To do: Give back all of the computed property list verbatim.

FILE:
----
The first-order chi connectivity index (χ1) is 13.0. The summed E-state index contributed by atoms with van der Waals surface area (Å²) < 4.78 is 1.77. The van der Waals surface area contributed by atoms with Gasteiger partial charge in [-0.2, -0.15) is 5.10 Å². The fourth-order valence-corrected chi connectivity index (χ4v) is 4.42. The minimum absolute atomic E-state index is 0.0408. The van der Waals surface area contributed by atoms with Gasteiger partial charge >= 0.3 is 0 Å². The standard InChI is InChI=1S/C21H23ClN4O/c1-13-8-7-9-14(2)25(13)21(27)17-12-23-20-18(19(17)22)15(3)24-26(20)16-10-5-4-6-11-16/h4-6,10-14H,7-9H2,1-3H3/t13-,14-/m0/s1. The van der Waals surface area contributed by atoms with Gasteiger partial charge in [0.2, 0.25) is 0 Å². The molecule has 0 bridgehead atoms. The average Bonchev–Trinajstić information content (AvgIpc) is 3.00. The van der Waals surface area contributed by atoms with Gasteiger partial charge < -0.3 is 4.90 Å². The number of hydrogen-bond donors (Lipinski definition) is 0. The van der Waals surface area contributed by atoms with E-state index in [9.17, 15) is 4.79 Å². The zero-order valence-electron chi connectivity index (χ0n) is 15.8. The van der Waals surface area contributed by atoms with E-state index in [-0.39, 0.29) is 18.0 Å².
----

The first-order chi connectivity index (χ1) is 13.0. The summed E-state index contributed by atoms with van der Waals surface area (Å²) < 4.78 is 1.77. The van der Waals surface area contributed by atoms with Gasteiger partial charge in [-0.2, -0.15) is 5.10 Å². The fourth-order valence-corrected chi connectivity index (χ4v) is 4.42. The minimum absolute atomic E-state index is 0.0408. The van der Waals surface area contributed by atoms with Gasteiger partial charge >= 0.3 is 0 Å². The standard InChI is InChI=1S/C21H23ClN4O/c1-13-8-7-9-14(2)25(13)21(27)17-12-23-20-18(19(17)22)15(3)24-26(20)16-10-5-4-6-11-16/h4-6,10-14H,7-9H2,1-3H3/t13-,14-/m0/s1. The van der Waals surface area contributed by atoms with Gasteiger partial charge in [0.2, 0.25) is 0 Å². The molecule has 0 bridgehead atoms. The average Bonchev–Trinajstić information content (AvgIpc) is 3.00. The van der Waals surface area contributed by atoms with Gasteiger partial charge < -0.3 is 4.90 Å². The number of hydrogen-bond donors (Lipinski definition) is 0. The van der Waals surface area contributed by atoms with E-state index in [9.17, 15) is 4.79 Å². The zero-order valence-electron chi connectivity index (χ0n) is 15.8. The van der Waals surface area contributed by atoms with E-state index in [-0.39, 0.29) is 18.0 Å².